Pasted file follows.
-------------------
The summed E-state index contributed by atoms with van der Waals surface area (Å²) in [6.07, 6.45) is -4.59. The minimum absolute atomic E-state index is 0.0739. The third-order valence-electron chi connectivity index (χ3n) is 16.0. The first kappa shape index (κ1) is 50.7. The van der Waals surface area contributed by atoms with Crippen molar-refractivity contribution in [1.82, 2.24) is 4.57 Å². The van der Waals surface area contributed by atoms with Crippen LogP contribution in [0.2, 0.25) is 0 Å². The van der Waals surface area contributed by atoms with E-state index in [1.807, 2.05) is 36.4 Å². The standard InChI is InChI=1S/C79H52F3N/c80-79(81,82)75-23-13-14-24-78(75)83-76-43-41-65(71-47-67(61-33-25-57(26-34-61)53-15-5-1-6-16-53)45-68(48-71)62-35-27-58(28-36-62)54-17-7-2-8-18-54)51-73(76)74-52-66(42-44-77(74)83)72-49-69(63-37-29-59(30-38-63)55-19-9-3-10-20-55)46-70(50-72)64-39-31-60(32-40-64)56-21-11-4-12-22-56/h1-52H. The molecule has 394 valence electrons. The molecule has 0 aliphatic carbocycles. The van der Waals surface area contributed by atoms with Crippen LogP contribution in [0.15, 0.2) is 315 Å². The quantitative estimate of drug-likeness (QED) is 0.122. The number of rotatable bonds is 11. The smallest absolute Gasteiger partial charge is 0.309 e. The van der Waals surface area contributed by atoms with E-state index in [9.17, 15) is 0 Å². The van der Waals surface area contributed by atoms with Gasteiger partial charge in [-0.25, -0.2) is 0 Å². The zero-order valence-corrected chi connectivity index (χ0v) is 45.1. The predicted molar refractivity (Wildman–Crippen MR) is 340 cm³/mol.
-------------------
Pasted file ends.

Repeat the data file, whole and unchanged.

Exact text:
The summed E-state index contributed by atoms with van der Waals surface area (Å²) in [6.07, 6.45) is -4.59. The minimum absolute atomic E-state index is 0.0739. The third-order valence-electron chi connectivity index (χ3n) is 16.0. The first kappa shape index (κ1) is 50.7. The van der Waals surface area contributed by atoms with Crippen molar-refractivity contribution in [1.82, 2.24) is 4.57 Å². The van der Waals surface area contributed by atoms with Crippen LogP contribution in [0.2, 0.25) is 0 Å². The van der Waals surface area contributed by atoms with E-state index in [1.807, 2.05) is 36.4 Å². The standard InChI is InChI=1S/C79H52F3N/c80-79(81,82)75-23-13-14-24-78(75)83-76-43-41-65(71-47-67(61-33-25-57(26-34-61)53-15-5-1-6-16-53)45-68(48-71)62-35-27-58(28-36-62)54-17-7-2-8-18-54)51-73(76)74-52-66(42-44-77(74)83)72-49-69(63-37-29-59(30-38-63)55-19-9-3-10-20-55)46-70(50-72)64-39-31-60(32-40-64)56-21-11-4-12-22-56/h1-52H. The molecule has 394 valence electrons. The molecule has 0 aliphatic carbocycles. The van der Waals surface area contributed by atoms with Crippen LogP contribution in [0.15, 0.2) is 315 Å². The quantitative estimate of drug-likeness (QED) is 0.122. The number of rotatable bonds is 11. The smallest absolute Gasteiger partial charge is 0.309 e. The van der Waals surface area contributed by atoms with E-state index in [9.17, 15) is 0 Å². The van der Waals surface area contributed by atoms with Gasteiger partial charge in [-0.25, -0.2) is 0 Å². The zero-order valence-corrected chi connectivity index (χ0v) is 45.1. The predicted molar refractivity (Wildman–Crippen MR) is 340 cm³/mol.